SANATOGA PA – If you’re willing to risk driving a vehicle without wearing a seat belt anytime between now and June 8, the Lower Pottsgrove Police Department is willing to issue you a traffic citation for the privilege. In fact, it’s being paid for it.
The department has received $2,250 from the Pennsylvania Department of Transportation to participate in its statewide “Click It Or Ticket” seat belt enforcement campaign that began Monday (May 19, 2014) and continues for the next 21 days. More than 500 law enforcement agencies have joined the effort, PennDOT announced.
Typically, the money covers overtime expenses attributed to additional enforcement details. An overtime hour, on average, cost the department about $44 during April, according to the chief’s most recently available statistics. At that rate, the state’s funding will pay for about 51 added hours of “Click It Or Ticket” checks.
State law specifies that any driver or passenger younger than age 18 in a vehicle must be buckled up, and that children age 8 or younger must be “properly restrained” in a car seat or other appropriate and approved device. It also allows secondary tickets to be issued to drivers 18 or older if police pull them over for another violation and discover their front-seat passengers aren’t wearing seat belts.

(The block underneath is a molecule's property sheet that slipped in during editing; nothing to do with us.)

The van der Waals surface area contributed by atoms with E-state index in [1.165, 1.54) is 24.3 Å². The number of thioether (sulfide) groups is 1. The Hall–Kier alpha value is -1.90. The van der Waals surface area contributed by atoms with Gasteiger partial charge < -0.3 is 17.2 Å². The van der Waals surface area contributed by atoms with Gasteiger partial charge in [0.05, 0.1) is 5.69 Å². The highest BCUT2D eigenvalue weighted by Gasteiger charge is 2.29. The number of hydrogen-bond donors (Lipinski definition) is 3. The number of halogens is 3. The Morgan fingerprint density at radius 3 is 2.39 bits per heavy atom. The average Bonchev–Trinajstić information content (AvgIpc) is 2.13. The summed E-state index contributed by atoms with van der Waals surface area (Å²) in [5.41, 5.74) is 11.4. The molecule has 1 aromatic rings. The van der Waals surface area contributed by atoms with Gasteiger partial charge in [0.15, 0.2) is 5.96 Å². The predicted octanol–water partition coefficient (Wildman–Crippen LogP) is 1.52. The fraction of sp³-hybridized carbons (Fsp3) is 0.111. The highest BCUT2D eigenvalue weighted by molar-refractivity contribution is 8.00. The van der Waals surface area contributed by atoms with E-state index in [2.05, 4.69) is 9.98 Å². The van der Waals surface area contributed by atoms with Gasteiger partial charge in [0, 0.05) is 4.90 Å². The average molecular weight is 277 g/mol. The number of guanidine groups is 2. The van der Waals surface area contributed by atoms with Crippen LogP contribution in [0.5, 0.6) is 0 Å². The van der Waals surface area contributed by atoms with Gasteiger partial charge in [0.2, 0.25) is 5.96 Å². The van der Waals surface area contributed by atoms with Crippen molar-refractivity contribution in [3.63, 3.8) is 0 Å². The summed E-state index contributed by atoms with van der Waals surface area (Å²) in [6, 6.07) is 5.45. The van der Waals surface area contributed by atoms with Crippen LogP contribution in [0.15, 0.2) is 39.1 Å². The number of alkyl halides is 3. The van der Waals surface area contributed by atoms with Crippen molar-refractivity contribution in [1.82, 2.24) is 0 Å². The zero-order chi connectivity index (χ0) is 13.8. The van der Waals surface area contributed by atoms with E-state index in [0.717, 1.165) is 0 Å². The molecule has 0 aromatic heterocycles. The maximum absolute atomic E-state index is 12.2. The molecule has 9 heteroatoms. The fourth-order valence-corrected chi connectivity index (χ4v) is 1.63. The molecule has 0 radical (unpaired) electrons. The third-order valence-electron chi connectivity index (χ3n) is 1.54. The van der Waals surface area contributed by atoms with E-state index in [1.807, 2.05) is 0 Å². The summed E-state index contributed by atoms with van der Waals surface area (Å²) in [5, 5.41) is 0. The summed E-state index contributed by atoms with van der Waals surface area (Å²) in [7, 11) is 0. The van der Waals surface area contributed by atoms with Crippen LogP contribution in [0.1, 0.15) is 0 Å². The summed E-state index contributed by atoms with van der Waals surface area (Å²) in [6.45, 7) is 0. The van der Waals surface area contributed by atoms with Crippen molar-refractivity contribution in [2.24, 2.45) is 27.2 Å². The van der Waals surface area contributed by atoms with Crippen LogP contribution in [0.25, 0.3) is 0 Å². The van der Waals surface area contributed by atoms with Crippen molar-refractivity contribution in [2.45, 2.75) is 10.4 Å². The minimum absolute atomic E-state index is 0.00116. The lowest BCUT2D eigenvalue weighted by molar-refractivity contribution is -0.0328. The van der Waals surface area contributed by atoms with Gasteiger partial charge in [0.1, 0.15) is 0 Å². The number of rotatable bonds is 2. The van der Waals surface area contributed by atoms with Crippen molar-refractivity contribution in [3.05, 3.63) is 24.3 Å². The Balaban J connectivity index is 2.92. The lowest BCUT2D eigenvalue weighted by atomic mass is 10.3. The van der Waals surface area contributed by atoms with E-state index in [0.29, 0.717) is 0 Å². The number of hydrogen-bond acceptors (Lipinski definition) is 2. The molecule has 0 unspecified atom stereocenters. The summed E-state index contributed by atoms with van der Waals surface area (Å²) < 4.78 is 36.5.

Not surprisingly, the campaign will put extra emphasis on drivers and passengers age 18 and younger. But the state said it also is asking police to focus on night-time drivers, stretches of road that have a history of “unbuckled” crashes or fatalities, and drivers of pick-up trucks.
“The good news,” PennDOT claimed, “is that the number of highway deaths on Pennsylvania roads tumbled to a record low last year, with 1,208 being recorded. This is the lowest number since record-keeping began in 1928. Unbuckled fatalities also dropped, from 503 in 2012 to 425 last year.” That’s more than enough reason, it added, to urge motorists “to fasten their seat belts, day and night.”
Police officers won’t hide behind trees or billboards to try and catch drivers unawares, either, PennDOT said. As part of a similar, national promotion, it is encouraging what it calls “high visibility enforcement operations” to address low seat-belt use. PennDOT hopes to send what it called a “zero tolerance message to the public: driving or riding unbuckled will result in a ticket.”
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